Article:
The Securities and Exchange Board of India (Sebi) is likely to expand the mid-cap investable universe for mutual funds (MFs) by 150 companies, according to people in the know. This decision, likely to be made in the upcoming board meeting on February 17, will effectively double the number of stocks available for mid-cap selection to 300.
Jash Kriplani, Business Standard
12th February 2020
Further, the large-cap universe could get expanded by 25 stocks, taking the total available to 125. MFs have, in the past, approached the markets regulator seeking more flexibility in stock picking.
“Within mid-caps, most of the MF flows were chasing the same set of stocks on account of the cap of 150. This was making it difficult for fund managers to generate alpha. Sebi could widen the mid-cap universe by 100-150 stocks,” said a CEO of a fund house.
Alpha stands for the outperformance that fund managers generate against the benchmark returns.
An analysis of the BSE150 MidCap Index and the Sebi-mandated investable universe of mid-caps shows an overlap of 121 firms — an 81 per cent overlap. In the case of large-caps, the overlap stands at 79 per cent for the benchmark BSE100 index.
Mid-cap funds are required to invest at least 65 per cent of their corpus in mid-cap stocks, whereas large-cap funds are required to invest 80 per cent in large-cap stocks, according to the current framework.
The new framework would effectively mean the top 125 stocks (in m-cap terms) will be classified as large-caps, while those from 126-425 will be classified as mid-caps, according to the people. The remaining will form the small-cap pool.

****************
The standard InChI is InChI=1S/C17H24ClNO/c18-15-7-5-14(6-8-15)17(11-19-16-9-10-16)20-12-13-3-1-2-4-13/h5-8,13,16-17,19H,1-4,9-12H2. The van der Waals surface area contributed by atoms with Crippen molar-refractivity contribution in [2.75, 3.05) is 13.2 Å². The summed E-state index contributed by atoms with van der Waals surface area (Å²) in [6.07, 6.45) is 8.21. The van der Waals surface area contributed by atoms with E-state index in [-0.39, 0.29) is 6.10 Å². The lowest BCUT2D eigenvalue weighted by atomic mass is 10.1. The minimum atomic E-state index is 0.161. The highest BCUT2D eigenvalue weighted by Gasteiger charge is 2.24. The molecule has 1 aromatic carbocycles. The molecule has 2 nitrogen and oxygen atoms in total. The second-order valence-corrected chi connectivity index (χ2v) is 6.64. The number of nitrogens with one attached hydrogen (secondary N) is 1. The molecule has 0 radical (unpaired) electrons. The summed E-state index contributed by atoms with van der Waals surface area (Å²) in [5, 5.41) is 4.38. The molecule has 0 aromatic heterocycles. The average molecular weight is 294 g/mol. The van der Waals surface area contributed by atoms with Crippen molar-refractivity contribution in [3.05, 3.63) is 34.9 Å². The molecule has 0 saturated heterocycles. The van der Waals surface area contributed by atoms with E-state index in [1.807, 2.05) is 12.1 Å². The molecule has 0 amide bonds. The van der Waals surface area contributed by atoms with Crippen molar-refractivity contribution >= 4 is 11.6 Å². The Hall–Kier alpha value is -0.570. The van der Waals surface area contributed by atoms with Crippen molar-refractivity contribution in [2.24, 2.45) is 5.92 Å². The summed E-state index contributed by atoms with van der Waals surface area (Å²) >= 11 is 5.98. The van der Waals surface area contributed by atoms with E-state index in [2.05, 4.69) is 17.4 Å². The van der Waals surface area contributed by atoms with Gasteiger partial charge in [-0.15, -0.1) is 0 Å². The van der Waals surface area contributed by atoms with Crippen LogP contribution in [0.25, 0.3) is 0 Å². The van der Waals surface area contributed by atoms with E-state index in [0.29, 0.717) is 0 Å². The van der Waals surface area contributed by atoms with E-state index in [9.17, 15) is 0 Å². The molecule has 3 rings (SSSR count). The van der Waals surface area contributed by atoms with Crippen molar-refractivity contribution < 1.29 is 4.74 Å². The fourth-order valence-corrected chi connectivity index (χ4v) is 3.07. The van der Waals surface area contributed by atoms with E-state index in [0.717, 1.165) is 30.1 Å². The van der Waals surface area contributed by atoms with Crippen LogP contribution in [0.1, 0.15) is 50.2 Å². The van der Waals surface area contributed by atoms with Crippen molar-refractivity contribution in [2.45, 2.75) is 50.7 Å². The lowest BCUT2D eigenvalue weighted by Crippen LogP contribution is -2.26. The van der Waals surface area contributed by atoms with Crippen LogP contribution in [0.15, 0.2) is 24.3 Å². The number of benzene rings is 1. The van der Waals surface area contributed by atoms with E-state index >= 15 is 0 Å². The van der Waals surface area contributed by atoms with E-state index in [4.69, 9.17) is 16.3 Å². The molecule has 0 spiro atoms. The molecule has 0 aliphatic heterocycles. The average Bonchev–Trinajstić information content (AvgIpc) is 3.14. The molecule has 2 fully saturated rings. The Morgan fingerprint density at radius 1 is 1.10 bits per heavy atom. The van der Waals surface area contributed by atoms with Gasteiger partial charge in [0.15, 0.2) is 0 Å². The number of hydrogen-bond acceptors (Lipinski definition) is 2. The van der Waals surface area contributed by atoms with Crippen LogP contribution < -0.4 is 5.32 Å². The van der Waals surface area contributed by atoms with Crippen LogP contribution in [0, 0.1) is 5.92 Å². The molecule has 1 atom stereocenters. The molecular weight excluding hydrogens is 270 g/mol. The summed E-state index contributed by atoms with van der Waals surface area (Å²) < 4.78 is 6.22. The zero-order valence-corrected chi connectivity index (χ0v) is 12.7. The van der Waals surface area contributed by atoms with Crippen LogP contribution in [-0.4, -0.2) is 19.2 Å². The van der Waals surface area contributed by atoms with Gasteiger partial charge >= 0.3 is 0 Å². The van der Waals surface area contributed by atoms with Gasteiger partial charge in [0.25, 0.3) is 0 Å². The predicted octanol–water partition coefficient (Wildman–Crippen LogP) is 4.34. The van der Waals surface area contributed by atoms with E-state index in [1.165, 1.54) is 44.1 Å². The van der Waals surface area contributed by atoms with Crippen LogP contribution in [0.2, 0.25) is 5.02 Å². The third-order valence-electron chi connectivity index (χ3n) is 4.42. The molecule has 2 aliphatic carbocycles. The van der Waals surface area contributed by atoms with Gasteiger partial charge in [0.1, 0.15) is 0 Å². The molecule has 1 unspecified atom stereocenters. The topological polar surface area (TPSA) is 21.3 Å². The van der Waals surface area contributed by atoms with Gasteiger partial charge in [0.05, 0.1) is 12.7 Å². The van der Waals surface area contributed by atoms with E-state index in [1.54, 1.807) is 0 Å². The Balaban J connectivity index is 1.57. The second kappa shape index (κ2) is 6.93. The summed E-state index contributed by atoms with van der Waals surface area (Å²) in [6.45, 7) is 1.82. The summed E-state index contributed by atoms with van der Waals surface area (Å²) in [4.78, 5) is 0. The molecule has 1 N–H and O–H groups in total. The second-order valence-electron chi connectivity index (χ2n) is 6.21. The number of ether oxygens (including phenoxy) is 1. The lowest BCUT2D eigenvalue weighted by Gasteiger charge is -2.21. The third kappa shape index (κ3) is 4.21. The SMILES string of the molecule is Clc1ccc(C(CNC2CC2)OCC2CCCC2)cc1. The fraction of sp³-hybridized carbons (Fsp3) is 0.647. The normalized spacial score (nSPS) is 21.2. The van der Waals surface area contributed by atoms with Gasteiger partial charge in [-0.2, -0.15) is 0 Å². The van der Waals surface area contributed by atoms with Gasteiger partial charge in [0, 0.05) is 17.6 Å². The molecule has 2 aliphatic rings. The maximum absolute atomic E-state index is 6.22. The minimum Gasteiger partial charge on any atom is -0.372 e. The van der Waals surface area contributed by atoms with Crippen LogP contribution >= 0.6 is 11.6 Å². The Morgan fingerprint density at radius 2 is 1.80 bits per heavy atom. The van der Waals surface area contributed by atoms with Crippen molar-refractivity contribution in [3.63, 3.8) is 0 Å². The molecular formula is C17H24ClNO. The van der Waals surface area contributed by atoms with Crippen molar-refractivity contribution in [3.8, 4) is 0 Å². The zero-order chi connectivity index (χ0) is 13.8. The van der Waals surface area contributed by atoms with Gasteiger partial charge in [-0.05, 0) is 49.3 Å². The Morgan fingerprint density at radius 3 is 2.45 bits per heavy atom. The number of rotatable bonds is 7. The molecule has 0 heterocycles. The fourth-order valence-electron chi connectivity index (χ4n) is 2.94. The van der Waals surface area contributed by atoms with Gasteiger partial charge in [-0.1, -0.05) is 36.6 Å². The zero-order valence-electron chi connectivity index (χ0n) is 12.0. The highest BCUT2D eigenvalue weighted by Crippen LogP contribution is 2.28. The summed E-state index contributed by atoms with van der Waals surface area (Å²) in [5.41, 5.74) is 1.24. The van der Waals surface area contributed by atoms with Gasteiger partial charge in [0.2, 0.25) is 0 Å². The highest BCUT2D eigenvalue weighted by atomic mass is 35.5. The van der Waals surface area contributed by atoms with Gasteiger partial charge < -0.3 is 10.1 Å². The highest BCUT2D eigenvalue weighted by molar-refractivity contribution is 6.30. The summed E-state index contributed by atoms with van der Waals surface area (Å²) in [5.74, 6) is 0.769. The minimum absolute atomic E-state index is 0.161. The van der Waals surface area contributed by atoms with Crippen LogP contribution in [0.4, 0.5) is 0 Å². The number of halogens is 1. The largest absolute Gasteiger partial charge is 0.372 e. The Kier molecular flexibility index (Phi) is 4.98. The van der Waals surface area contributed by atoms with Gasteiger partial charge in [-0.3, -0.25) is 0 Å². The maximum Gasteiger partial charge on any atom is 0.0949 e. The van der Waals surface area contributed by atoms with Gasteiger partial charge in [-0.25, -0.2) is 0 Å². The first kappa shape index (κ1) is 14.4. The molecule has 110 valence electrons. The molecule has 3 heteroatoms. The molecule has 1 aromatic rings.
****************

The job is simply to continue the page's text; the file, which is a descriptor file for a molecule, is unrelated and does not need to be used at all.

While allowing more stocks could provide flexibility, some fear that a realignment could lead to challenges. Some say a change in the categorisation framework will force fund managers to adjust their portfolios again, and the re-shuffling could take another year.
“While the move would give some leeway, money managers will yet again have to adjust their portfolios to account for the changes. Several changes had to be made after the framework was introduced a couple of years ago,” said a senior executive of another fund house.
Experts say managing small-cap funds could become more difficult. “Including more top stocks in the large- and mid-cap universe would effectively mean small-cap funds will have to pick from stocks with even lower market cap,” said a fund manager, requesting anonymity.
In October 2017, Sebi had laid down the scheme categorisation norms for MFs to make it easier for investors to select from the wide array of MF products. Sebi said the top 100 stocks would be classified as large-caps, those from 101-250 considered mid-cap, and the remaining as small-caps.
This universe of stocks is based on the average six-month m-cap of the companies.
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